French President Emmanuel Macron delivered a keynote address in Dresden on Monday at day two of his state visit to Germany, talking for several minutes in German.

“I’m speaking here to a part of Europe that has found unity again — German unity. But at the same time [it is an area] which has allowed us not only to enhance Europe, but to allow Europe to be what it was always supposed to be: united,” he said.

“And I am not speaking to Eastern Europe, I am speaking to the center of Europe here in Dresden.”

He also warned against a growing tendency in Europe to favour extreme right-wing ideas. 

“Everywhere in our democracies these ideas thrive, pushed by the extremes and in particular the far right. This ill wind is blowing in Europe, so let us wake up,” he said.

Macron’s trip comes two weeks ahead of European Union elections in which polls are indicating his centrist coalition is trailing the far right.

It could even struggle to reach a third-place finish.

In Germany too, all three parties in Chancellor Olaf Scholz’s coalition are polling behind the far-right AfD in surveys, despite a series of scandals embroiling the anti-immigration party.

“Europe is not just a place where we give ourselves common rules, it is a set of values,” Macron said.

“We must find the strength and commitment to defend it everywhere,” he added.

  • France, Germany agree deal to develop Europe’s next generation of tanks

Macron gave his address at the square of Dresden’s famous Frauenkirche, a church that symbolizes World War II destruction buyt also German reunification, and the end of the Cold War.

During the World War II, The 18th century building was all but destroyed, then left as a ruin by East German authorities as a monument in its own right.

After the reunification in the 1990s, it was rebuilt and restored, with financial assistance from all over the world.

Young audience

Young people made up much of the crowd, and some of them had even traveled from neighboring countries like Poland and the Czech Republic.

Earlier in the day, Macron honored renowned Nazi hunters Beate and Serge Klarsfeld.

The Franco-German couple dedicated their lives in hunting Nazi war criminals such as former Gestapo chief Klaus Barbie and other Nazis who tried to hide from the public eye.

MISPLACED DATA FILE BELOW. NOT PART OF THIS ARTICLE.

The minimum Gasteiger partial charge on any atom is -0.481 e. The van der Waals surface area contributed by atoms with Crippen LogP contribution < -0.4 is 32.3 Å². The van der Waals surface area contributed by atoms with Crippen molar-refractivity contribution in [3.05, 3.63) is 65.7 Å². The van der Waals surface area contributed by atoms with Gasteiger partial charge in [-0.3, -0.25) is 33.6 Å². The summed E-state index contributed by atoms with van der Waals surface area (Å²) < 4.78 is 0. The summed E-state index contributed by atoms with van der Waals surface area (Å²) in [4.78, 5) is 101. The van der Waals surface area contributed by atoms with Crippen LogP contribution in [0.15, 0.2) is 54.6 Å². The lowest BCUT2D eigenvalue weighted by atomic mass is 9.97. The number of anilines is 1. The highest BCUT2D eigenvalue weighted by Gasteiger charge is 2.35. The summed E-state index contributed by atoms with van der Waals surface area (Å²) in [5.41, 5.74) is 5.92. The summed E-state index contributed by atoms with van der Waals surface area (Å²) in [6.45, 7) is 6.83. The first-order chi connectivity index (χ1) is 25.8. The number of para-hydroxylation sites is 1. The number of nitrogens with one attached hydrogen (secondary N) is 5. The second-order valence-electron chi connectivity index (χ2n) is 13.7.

Beate was given the Grand Officer of the Legion of Honor while Serge received the Grand Cross of the Legion of Honor.

“They are fighters for remembrance and fighters for justice. They have fought against forgetting and for the victims of the Holocaust to once again become the subject of history,” Macron said.

Macron will on Tuesday travel to Muenster in western Germany, where he will be presented with the Westphalian Peace Prize.

​​​(with newswires)


2024 French Open

Zverev sees off Nadal to advance to second round at French Open

Alexander Zverev on Monday joined Robin Soderling and Novak Djokovic as the only men to beat Rafael Nadal at the French Open since 2005.

The 27-year-old German prevailed 6-3, 7-6, 6-3 to dispatch Nadal at the earliest point from the competition he has won 14 times.

“It’s such a great honour to play him,” said Zverev immediately after his first-round victory in front of a packed Court Philippe Chatrier.

“I watched him all my childhood and I’ve been lucky enough to play him a few times.”

Good fortune was far from Zverev two years ago when the pair met in the semi-finals at the French Open. The then third seed was in the ascendance but twisted his ankle during the second set and was forced to retire. Nadal went on to claim a 14th title. 

Fast forward two years and following his health issues, Nadal, 37, has plummeted to 276 in the world rankings while Zverev has returned from the injury to recover his stature on the circuit and a fourth-place ranking on the ATP lists. He underlined his clay court credentials last week with victory at the Italian Open.

And the fourth seed was gifted Nadal’s opening service game of the encounter.

The Spaniard fluffed a drop shot, served a double fault, watched Zverev unleash his first forehand winner and then plopped a backhand into the net. 

Zverev held his own service to lead 2-0 and he maintained his advantage before taking Nadal’s service for a second time to claim the opener after 51 minutes.

 

Nadal – feeding off the energy of he crowd – hustled his way back into the tie. Some trademark fist pumps after rasping winners fired up his admirers. 

But Zverev played deadpan. He clenched his fist briefly after Nadal failed to serve out the second set.

And then stayed calm to stave off two points to give Nadal a 6-5 lead.

In the tiebreak, a bravura forehand winner on the run brought Nadal to within a point of Zverev at 4-5 but then a poorly executed drop shot gave Zverev two set points.